|Taken from MTV|
Published: March 13, 2003
Children / Dystopian
On Tuesday night I stayed up to read this, on account of the Bout of Books 9.0 challenge.
I'd previously started reading after I'd watched the film, but was reading Daylighters at the time. I decided to wait until a later date to finish it. Here's the overview from the Goodreads page:
Many hundreds of years ago, the city of Ember was created by the Builders to contain everything needed for human survival. It worked - but now the storerooms are almost out of food, crops are blighted, corruption is spreading through the city and worst of all - the lights are failing. Soon Ember could be engulfed by darkness-But when two children, Lina and Doon, discover fragments of an ancient parchment, they begin to wonder if there could be a way out of Ember. Can they decipher the words from long ago and find a new future for everyone? Will the people of Ember listen to them?I really loved the film, and the book was just as great.
It was really easy to read, and I just flew through the pages. Though it's aimed at younger readers, it's definitely a "must-read" book, and one of the first I hope to suggest to my future children. I can't wait to start the next one and find out what happens to Doon and Lina.
There were quite a few differences from the film which made it more age appropriate. Parts which would and maybe should have ended in a climactic showdown between the dynamic duo and the antagonists were childproofed. This doesn't make me like it any less, though.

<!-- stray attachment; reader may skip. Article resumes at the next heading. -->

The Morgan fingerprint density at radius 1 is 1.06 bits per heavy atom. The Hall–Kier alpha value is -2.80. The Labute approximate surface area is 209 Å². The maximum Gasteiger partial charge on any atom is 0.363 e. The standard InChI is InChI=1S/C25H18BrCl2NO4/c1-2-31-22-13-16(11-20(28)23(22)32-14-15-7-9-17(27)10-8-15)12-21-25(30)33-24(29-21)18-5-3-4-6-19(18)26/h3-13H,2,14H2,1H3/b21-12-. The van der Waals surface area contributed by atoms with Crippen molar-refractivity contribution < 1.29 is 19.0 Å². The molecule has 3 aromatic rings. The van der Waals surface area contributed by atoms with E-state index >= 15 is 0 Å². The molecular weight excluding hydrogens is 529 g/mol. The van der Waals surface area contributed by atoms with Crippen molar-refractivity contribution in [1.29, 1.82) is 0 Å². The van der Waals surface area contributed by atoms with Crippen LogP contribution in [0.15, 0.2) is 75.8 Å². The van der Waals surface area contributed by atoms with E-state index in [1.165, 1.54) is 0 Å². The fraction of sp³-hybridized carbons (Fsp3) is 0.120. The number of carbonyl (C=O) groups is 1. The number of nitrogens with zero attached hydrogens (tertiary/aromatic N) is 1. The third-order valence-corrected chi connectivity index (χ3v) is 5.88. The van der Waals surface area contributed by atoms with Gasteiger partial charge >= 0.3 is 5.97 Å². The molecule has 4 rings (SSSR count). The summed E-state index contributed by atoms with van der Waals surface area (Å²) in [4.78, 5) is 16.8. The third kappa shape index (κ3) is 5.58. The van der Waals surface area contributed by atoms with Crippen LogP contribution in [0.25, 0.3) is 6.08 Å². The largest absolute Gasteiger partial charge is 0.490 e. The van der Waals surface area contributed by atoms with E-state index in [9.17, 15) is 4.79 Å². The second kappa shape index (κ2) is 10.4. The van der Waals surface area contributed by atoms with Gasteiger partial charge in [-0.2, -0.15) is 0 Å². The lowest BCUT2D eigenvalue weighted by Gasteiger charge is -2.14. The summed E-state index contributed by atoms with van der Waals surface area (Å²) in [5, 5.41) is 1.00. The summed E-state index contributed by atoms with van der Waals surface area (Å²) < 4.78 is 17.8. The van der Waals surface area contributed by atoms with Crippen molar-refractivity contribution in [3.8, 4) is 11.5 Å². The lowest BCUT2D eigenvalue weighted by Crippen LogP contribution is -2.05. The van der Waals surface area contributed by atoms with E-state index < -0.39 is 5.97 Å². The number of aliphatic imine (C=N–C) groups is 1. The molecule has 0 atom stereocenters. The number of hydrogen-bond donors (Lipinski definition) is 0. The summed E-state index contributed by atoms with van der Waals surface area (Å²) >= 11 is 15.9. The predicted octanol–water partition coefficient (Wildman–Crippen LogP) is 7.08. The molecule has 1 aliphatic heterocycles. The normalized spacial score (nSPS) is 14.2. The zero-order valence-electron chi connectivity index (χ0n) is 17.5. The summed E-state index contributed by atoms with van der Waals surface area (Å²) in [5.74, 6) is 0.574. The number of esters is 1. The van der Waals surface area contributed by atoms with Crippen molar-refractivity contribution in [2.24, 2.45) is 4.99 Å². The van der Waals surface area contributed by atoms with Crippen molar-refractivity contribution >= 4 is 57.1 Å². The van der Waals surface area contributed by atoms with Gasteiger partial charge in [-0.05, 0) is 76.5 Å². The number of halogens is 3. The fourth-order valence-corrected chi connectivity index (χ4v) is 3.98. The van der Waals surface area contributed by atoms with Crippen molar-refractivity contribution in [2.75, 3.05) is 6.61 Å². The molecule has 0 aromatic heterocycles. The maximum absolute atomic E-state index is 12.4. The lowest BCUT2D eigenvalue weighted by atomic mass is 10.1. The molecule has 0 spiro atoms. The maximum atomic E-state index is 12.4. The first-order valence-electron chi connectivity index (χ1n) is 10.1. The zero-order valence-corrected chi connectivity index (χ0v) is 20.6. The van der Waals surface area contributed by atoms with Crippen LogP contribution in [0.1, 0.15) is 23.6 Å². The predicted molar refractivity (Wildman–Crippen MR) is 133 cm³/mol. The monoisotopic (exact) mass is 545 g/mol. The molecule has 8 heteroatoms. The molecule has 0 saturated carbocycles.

The adventure aspect stays strong throughout. DuPrau throws in a red herring, but the journey continues with relative ease. In fact, it was so easy for them to escape that I was looking over my proverbial shoulder for the last two or three chapters because it seemed so likely that something would go wrong.
This is one of the few times where I would have preferred to read the book first. I think the film adds a kind of danger which is missing but not missed, if you know what I mean.
As I said, I can't wait to read the sequel. I hope the target audience hasn't changed between the two books because I would like as easy and pleasant a read from The People of Sparks.
What a brilliant story.
I found it quite inspiring, actually, because I was going to write a post apocalyptic story set underground for Nanowrimo. Unfortunately, I bogged myself down in the details and ultimately gave up. This book has made me realise that you don't need to iron out every little wrinkle, especially with characters or an audience of a younger age who maybe wouldn't care about that. Otherwise she would have explained how tinned food lasted 200 years, or how plants grew without sunlight, or how oxygen was obtained and circulated to a population of 417 (a figure taken from the Wikipedia page for The People of Sparks).
Next year, I'll know better.
Have you read this book? Did you like it as much as I did, or were you disappointed? Let me know.